Mississippi Mud Rising


During the past several decades, upper Midwest state and local agencies have spent hundreds of millions of dollars on extraordinary conservation efforts to prevent the Upper Mississippi River from filling with mud, waste and excess nutrients. Yet the waterway, which winds through prime agricultural lands, has seen a ten-fold increase in sediment since the early 20th century.

Fingers point to intensive farming practices and new-fangled farm implements and critics charge that soil conservation, updated tillage practices and drainage solutions aimed at fixing the problem aren’t working.
That’s not the case, says Utah State University watershed scientist Patrick Belmont, who, with a team from multiple universities and research groups, recently completed a four-year study in the region.
“Conservation practices are decreasing agricultural soil erosion,” he says. “But the decreases are being offset by accelerated erosion of stream banks and bluffs.”
The cause? More water.
“While we haven’t reduced the amount of mud in the river, our study shows that the source of river sediment has profoundly shifted due to a significant increase in river discharge,” he says. “It’s just gotten wetter and we’re routing more water to the river more quickly than ever before.”
Belmont and colleagues from the University of Minnesota, the Science Museum of Minnesota, Johns Hopkins University, Minnesota Geological Survey, Seattle University, the University of Illinois, the University of Pennsylvania and the GFZ German Research Centre for Geosciences published findings from their study in the September 2011 online version of Environmental Science and Technology. The project was funded primarily by the National Science Foundation’s National Center for Earth-surface Dynamics, the Minnesota Pollution Control Agency and the Minnesota Department of Agriculture. Additional support was provided by USU’s Utah Agricultural Experiment Station, UM’s Limnological Research Center and the Minnesota Supercomputing Institute.
No one needs to remind the region’s riverfront residents of recent flooding events. Catastrophic floods in 1993 and 2008 floods caused economic losses in excess of one billion dollars. The 2011 year brought more misery as higher-than-normal snowpack melt and precipitation inundated farms and communities.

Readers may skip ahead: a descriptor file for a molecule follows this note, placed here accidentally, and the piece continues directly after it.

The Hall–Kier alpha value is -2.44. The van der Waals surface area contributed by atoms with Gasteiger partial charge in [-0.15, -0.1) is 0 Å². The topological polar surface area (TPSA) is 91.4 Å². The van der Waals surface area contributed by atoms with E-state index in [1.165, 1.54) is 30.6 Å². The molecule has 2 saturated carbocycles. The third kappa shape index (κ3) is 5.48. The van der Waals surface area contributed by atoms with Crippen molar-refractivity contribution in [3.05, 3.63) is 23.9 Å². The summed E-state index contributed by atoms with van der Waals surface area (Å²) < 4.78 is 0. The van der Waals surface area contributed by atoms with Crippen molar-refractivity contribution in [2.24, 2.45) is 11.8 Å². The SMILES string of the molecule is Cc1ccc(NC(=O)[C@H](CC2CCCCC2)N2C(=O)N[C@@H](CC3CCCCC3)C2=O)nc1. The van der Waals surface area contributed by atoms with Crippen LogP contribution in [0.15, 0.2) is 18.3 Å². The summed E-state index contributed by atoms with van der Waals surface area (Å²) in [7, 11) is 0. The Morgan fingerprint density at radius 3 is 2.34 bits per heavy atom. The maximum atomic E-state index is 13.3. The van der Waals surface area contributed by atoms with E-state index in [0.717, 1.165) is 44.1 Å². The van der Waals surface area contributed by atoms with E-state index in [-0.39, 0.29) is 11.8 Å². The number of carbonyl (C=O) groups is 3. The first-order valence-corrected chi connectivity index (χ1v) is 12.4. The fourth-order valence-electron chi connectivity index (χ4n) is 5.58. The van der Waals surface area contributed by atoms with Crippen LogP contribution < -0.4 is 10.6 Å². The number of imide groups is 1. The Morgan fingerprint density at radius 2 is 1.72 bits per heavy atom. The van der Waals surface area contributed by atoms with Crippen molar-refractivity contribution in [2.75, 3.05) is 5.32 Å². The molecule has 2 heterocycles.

“In August 2007, a single weather event pounded parts of Minnesota with seventeen inches of rain in 24 hours,” Belmont says. “In Sept. 2010, six inches of rain covered 5,000 square miles in a 24-hour period.”
In addition to increased precipitation, water is being routed more quickly to the river via an ever-expanding network of underground drainage pipes.
“These changes in hydrology have increased the erosive power of the Mississippi and its tributaries,” he says.
Still, obvious changes in weather patterns aside, determining where the sediment is coming from and how much is transported is complicated, he says.
“Sediment is a natural part of rivers and identifying its sources and how it travels is tricky,” Belmont says. “But new tools that have become available in just the past several years allow us to track sediment as it moves through landscapes and rivers.”
To conduct the study, Belmont and his team employed geochemical fingerprinting along with a suite of geomorphic change -detection techniques, including both ground-based and aerial LiDAR (Light Detection and Ranging), a high-definition laser scanning tool used to map geologic surfaces.
“These tools allow us to examine areas at much higher resolution than has ever been possible,” he says. “We couldn’t have pulled off this study without this advanced technology.”
What the scientists are seeing, Belmont says, is increased erosion from stream banks and the river’s famous bluffs.
“This tells us we’re facing a new challenge in remediating nonpoint sediment pollution,” he says. “Management efforts must expand from soil erosion and agricultural practices to factors contributing to increased runoff.”